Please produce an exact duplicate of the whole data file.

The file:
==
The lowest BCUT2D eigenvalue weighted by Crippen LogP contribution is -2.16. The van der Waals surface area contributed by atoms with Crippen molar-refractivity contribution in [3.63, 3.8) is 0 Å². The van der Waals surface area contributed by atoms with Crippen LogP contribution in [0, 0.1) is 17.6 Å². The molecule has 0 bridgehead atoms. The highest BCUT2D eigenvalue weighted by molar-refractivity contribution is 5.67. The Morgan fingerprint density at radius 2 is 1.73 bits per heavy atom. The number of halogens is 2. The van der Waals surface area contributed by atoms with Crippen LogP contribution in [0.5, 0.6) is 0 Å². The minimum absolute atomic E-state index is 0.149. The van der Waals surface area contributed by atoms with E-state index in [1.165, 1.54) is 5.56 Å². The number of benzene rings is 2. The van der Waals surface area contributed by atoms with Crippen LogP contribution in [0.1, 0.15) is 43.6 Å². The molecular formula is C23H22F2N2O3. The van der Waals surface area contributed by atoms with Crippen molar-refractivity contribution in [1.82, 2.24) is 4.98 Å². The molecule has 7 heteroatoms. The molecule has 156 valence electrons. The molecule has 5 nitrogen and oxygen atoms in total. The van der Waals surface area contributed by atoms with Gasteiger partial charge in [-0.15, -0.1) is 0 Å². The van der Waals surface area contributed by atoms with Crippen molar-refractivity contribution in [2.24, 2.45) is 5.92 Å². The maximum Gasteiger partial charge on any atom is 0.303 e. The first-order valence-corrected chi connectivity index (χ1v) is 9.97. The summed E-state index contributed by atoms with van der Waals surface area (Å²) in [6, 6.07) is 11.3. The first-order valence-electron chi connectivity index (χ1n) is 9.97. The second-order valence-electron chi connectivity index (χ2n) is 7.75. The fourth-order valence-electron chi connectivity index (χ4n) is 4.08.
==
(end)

The lowest BCUT2D eigenvalue weighted by Crippen LogP contribution is -2.16. The van der Waals surface area contributed by atoms with Crippen molar-refractivity contribution in [3.63, 3.8) is 0 Å². The van der Waals surface area contributed by atoms with Crippen LogP contribution in [0, 0.1) is 17.6 Å². The molecule has 0 bridgehead atoms. The highest BCUT2D eigenvalue weighted by molar-refractivity contribution is 5.67. The Morgan fingerprint density at radius 2 is 1.73 bits per heavy atom. The number of halogens is 2. The van der Waals surface area contributed by atoms with Crippen LogP contribution in [0.5, 0.6) is 0 Å². The minimum absolute atomic E-state index is 0.149. The van der Waals surface area contributed by atoms with E-state index in [1.165, 1.54) is 5.56 Å². The number of benzene rings is 2. The van der Waals surface area contributed by atoms with Crippen LogP contribution in [0.1, 0.15) is 43.6 Å². The molecular formula is C23H22F2N2O3. The van der Waals surface area contributed by atoms with Crippen molar-refractivity contribution in [1.82, 2.24) is 4.98 Å². The molecule has 7 heteroatoms. The molecule has 156 valence electrons. The molecule has 5 nitrogen and oxygen atoms in total. The van der Waals surface area contributed by atoms with Gasteiger partial charge in [-0.15, -0.1) is 0 Å². The van der Waals surface area contributed by atoms with Crippen molar-refractivity contribution in [2.24, 2.45) is 5.92 Å². The maximum Gasteiger partial charge on any atom is 0.303 e. The first-order valence-corrected chi connectivity index (χ1v) is 9.97. The summed E-state index contributed by atoms with van der Waals surface area (Å²) in [6, 6.07) is 11.3. The first-order valence-electron chi connectivity index (χ1n) is 9.97. The second-order valence-electron chi connectivity index (χ2n) is 7.75. The fourth-order valence-electron chi connectivity index (χ4n) is 4.08.